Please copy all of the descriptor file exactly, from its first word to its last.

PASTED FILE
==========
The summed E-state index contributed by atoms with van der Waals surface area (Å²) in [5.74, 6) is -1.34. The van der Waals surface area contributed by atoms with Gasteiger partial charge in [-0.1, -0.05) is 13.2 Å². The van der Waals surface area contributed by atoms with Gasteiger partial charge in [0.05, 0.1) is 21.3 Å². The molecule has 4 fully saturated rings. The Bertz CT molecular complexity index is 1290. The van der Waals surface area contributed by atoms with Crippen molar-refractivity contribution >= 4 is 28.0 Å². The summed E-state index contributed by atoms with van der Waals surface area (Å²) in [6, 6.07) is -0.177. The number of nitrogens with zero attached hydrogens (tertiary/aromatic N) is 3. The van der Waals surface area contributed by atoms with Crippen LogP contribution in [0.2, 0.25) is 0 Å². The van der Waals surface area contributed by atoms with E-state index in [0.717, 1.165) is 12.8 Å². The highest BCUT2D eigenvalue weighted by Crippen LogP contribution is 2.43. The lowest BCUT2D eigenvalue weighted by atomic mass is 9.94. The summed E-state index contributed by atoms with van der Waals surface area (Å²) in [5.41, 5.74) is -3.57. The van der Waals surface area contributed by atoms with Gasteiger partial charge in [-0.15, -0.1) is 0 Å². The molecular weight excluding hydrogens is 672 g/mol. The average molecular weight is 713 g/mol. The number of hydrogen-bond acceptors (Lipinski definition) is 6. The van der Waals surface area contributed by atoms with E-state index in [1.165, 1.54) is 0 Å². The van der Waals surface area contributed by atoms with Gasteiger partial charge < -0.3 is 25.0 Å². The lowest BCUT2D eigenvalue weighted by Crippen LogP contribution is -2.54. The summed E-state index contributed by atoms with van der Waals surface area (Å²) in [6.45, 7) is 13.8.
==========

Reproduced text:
The summed E-state index contributed by atoms with van der Waals surface area (Å²) in [5.74, 6) is -1.34. The van der Waals surface area contributed by atoms with Gasteiger partial charge in [-0.1, -0.05) is 13.2 Å². The van der Waals surface area contributed by atoms with Gasteiger partial charge in [0.05, 0.1) is 21.3 Å². The molecule has 4 fully saturated rings. The Bertz CT molecular complexity index is 1290. The van der Waals surface area contributed by atoms with Crippen molar-refractivity contribution >= 4 is 28.0 Å². The summed E-state index contributed by atoms with van der Waals surface area (Å²) in [6, 6.07) is -0.177. The number of nitrogens with zero attached hydrogens (tertiary/aromatic N) is 3. The van der Waals surface area contributed by atoms with Crippen LogP contribution in [0.2, 0.25) is 0 Å². The van der Waals surface area contributed by atoms with E-state index in [0.717, 1.165) is 12.8 Å². The highest BCUT2D eigenvalue weighted by Crippen LogP contribution is 2.43. The lowest BCUT2D eigenvalue weighted by atomic mass is 9.94. The summed E-state index contributed by atoms with van der Waals surface area (Å²) in [5.41, 5.74) is -3.57. The van der Waals surface area contributed by atoms with Gasteiger partial charge in [-0.15, -0.1) is 0 Å². The molecular weight excluding hydrogens is 672 g/mol. The average molecular weight is 713 g/mol. The number of hydrogen-bond acceptors (Lipinski definition) is 6. The van der Waals surface area contributed by atoms with E-state index in [1.165, 1.54) is 0 Å². The van der Waals surface area contributed by atoms with Gasteiger partial charge < -0.3 is 25.0 Å². The lowest BCUT2D eigenvalue weighted by Crippen LogP contribution is -2.54. The summed E-state index contributed by atoms with van der Waals surface area (Å²) in [6.45, 7) is 13.8.